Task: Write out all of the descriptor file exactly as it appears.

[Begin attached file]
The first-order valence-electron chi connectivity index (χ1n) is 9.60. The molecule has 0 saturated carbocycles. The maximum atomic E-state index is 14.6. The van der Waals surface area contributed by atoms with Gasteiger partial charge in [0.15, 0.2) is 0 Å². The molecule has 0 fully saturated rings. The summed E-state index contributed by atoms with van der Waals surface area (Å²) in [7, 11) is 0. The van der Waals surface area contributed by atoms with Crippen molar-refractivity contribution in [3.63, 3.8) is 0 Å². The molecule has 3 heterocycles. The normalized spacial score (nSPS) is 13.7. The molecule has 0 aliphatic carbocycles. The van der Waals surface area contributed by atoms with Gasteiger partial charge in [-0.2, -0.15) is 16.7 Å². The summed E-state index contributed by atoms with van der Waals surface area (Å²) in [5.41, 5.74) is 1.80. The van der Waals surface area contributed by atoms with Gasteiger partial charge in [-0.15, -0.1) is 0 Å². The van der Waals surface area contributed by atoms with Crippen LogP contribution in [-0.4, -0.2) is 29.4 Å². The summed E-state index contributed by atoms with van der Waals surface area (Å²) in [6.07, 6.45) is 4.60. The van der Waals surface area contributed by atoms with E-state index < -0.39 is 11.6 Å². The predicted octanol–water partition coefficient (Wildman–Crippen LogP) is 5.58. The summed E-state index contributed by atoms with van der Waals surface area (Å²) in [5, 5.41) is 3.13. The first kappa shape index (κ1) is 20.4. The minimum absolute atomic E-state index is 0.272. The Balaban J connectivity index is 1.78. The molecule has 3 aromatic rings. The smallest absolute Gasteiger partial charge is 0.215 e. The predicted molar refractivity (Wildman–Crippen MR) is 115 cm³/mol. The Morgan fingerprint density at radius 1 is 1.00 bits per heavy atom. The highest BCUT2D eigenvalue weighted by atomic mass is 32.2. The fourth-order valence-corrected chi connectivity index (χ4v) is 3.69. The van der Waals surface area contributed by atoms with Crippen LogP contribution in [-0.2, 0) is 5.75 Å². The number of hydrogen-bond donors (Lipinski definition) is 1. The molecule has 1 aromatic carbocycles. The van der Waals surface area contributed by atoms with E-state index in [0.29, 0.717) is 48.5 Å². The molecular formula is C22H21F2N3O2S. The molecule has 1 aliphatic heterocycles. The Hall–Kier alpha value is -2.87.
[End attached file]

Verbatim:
The first-order valence-electron chi connectivity index (χ1n) is 9.60. The molecule has 0 saturated carbocycles. The maximum atomic E-state index is 14.6. The van der Waals surface area contributed by atoms with Gasteiger partial charge in [0.15, 0.2) is 0 Å². The molecule has 0 fully saturated rings. The summed E-state index contributed by atoms with van der Waals surface area (Å²) in [7, 11) is 0. The van der Waals surface area contributed by atoms with Crippen molar-refractivity contribution in [3.63, 3.8) is 0 Å². The molecule has 3 heterocycles. The normalized spacial score (nSPS) is 13.7. The molecule has 0 aliphatic carbocycles. The van der Waals surface area contributed by atoms with Gasteiger partial charge in [-0.2, -0.15) is 16.7 Å². The summed E-state index contributed by atoms with van der Waals surface area (Å²) in [5.41, 5.74) is 1.80. The van der Waals surface area contributed by atoms with Gasteiger partial charge in [-0.15, -0.1) is 0 Å². The van der Waals surface area contributed by atoms with Crippen LogP contribution in [-0.4, -0.2) is 29.4 Å². The summed E-state index contributed by atoms with van der Waals surface area (Å²) in [6.07, 6.45) is 4.60. The van der Waals surface area contributed by atoms with E-state index < -0.39 is 11.6 Å². The predicted octanol–water partition coefficient (Wildman–Crippen LogP) is 5.58. The summed E-state index contributed by atoms with van der Waals surface area (Å²) in [5, 5.41) is 3.13. The first kappa shape index (κ1) is 20.4. The minimum absolute atomic E-state index is 0.272. The Balaban J connectivity index is 1.78. The molecule has 3 aromatic rings. The smallest absolute Gasteiger partial charge is 0.215 e. The predicted molar refractivity (Wildman–Crippen MR) is 115 cm³/mol. The Morgan fingerprint density at radius 1 is 1.00 bits per heavy atom. The highest BCUT2D eigenvalue weighted by atomic mass is 32.2. The fourth-order valence-corrected chi connectivity index (χ4v) is 3.69. The van der Waals surface area contributed by atoms with Crippen LogP contribution in [-0.2, 0) is 5.75 Å². The number of hydrogen-bond donors (Lipinski definition) is 1. The molecule has 1 aromatic carbocycles. The van der Waals surface area contributed by atoms with E-state index in [0.29, 0.717) is 48.5 Å². The molecular formula is C22H21F2N3O2S. The molecule has 1 aliphatic heterocycles. The Hall–Kier alpha value is -2.87.